30 Things You Didn’t Know About Elvira, Mistress of the Dark

"My name's Elvira, but you can call me tonight."

Elvira, Mistress of the Dark has made a tremendous impact on popular culture. For over four decades, she’s delighted audiences with her witty one-liners and nearly poked the eyes of many with her cleavage. But there’s more to this iconic character than a valley girl voice and a black bouffant hairstyle. Elvira, born Cassandra Peterson, has been working in show businesses for 50 years and in that time, she’s done many impressive things. Take a peek at 30 fascinating facts you might not have known about Elvira, Mistress of the Dark and let us know your favorite fact from this list in the comments section on social media.

Elvira’s real name is Cassandra Peterson and she was born in Manhattan, Kansas.

As a child, she was scalded by boiling water and needed skin grafts on over 35% of her body.

1959’s “House on Haunted Hill” was her first horror movie.

As a teenager, she worked as a go-go dancer in a local gay bar.

She was inspired to become a Las Vegas showgirl after seeing the 1964 film “Viva Las Vegas.”

After graduating from high school, Elvira moved to Las Vegas and became a dancer in the “Vive Les Girls!” show at The Dunes.

While working as a showgirl, Elvira met Elvis Presley and they went on one date.

Elvira appeared as a showgirl in 1971’s “Diamonds Are Forever” and as a topless dancer in 1974’s “The Working Girls.”

Elvira believes that she’s the model for Tom Waits’ “Small Changes” album, however, she has no memory of shooting the photos.

During the early 1970s, Elvira moved to Italy and performed as the lead singer in two rock bands: Latins 80 and The Snails.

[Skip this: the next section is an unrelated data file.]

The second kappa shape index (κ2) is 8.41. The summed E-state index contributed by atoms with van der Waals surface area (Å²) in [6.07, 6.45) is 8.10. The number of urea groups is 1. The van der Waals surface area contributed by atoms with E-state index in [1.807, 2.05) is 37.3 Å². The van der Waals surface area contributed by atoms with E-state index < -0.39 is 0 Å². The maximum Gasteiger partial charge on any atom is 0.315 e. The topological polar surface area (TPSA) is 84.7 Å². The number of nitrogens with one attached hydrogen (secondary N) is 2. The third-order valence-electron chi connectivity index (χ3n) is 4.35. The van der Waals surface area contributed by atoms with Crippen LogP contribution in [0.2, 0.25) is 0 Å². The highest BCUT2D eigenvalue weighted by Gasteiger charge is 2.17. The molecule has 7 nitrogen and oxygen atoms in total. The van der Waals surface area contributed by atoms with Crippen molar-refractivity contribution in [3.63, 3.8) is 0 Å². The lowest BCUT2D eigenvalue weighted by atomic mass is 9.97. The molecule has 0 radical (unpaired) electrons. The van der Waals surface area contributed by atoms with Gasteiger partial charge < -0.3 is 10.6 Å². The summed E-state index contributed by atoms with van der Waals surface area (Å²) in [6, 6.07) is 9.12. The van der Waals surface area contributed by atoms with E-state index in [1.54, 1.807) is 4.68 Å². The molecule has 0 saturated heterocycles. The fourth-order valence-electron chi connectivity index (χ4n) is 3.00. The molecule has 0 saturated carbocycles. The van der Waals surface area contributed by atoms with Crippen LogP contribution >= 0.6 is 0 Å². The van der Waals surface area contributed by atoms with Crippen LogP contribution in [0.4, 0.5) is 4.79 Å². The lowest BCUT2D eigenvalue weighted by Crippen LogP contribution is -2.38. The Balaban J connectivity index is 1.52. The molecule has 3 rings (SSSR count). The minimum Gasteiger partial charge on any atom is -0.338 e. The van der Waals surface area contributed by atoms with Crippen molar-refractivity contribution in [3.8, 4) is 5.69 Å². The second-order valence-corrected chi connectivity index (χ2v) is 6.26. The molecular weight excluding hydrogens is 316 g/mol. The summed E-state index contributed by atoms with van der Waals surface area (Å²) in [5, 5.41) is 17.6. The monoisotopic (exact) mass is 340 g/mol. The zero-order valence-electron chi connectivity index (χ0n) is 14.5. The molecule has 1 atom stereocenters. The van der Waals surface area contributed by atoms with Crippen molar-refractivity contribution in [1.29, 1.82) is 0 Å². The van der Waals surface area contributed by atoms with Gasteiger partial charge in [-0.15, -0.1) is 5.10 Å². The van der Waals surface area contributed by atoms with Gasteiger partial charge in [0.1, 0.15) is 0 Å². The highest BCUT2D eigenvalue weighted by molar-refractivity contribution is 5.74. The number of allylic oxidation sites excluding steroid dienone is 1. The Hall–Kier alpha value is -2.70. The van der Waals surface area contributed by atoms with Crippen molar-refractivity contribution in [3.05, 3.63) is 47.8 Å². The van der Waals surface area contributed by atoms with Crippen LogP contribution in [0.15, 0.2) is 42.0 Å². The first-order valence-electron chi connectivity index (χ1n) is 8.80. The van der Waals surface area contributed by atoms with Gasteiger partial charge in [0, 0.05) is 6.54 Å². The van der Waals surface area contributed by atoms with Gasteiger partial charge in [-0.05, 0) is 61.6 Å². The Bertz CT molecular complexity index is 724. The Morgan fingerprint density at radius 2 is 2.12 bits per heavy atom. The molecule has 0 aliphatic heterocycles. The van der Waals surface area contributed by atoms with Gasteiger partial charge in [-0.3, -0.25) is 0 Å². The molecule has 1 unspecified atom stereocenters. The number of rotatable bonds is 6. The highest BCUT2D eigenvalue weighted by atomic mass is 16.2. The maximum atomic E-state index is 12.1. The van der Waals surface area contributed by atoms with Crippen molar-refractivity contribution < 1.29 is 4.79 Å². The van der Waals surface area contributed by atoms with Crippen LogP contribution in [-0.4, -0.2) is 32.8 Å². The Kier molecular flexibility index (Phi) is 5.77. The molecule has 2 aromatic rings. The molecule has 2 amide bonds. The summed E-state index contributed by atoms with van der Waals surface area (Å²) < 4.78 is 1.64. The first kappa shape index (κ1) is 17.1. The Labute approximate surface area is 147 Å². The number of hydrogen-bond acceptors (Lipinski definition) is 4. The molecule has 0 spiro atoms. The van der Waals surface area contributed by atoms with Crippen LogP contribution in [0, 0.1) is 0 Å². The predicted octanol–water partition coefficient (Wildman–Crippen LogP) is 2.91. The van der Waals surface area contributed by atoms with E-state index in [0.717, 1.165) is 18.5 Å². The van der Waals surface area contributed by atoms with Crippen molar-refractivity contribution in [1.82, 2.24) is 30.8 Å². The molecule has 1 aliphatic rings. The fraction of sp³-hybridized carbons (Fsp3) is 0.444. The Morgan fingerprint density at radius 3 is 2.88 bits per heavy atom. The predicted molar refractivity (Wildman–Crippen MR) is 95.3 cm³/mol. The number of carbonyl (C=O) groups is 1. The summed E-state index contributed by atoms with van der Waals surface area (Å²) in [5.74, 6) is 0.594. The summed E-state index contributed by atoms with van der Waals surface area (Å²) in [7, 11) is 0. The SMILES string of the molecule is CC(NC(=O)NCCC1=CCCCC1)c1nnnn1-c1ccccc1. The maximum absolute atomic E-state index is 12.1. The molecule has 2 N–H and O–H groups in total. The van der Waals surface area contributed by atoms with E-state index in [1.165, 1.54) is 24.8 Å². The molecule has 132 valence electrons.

Elvira auditioned for the role of Ginger Grant for a “Gilligan’s Island” television movie in 1981.

Prior to hosting “Elvira’s Movie Macabre,” Larry “Seymour” Vincent played the horror host of “Fright Night” on KJH-TV.

The show’s producers initially intended to revive “The Vampira Show” with 1950’s horror host Maila Nurmi.

Elvira auditioned for and won the role of the horror host in an open casting call.

Elvira had creative control of her character’s image and initially intended to model the character off Sharon Tate’s character in 1967’s “The Fearless Vampire Killers.”

Nurmi sent a cease and desist to the show’s producers, claiming that the characters were too similar.

Elvira’s closing line for each show was “Unpleasant dreams.”

Elvira’s feature film, “Elvira: Mistress of the Dark” debuted in 1988.

Despite being a box office flop, this film remains a cult classic.

Elvira appeared on the cover of Femme Fatales magazine five times.

The sequel to her first film, “Elvira’s Haunted Hills” debuted in 2001.

“Elvira’s Movie Macabre” was revived in 2010.

Elvira appeared in Hulu’s “13 Nights of Elvira” in 2014.

Elvira is currently developing another feature film and an animated project.

Elvira filmed a CBS pilot in 1993 called “The Elvira Show,” which never aired.

Elvira has appeared in three horror video games: “Elvira: Mistress of the Dark,” “Elvira 2: The Jaws of Cerberus” and “Elvira: The Arcade Game.”

Three Elvira pinball machines named “Elvira and the Party Monsters,” “Scared Stiff” and “Elvira’s House of Horrors” have been created.

Elvira appears as a character in 2016’s “Call of Duty: Infinite Warfare.”

Elvira played a non-Elvira character, Biker Mama, in 1985’s “Pee-wee’s Big Adventure.”

Elvira plans to release an autobiography on September 21, 2021.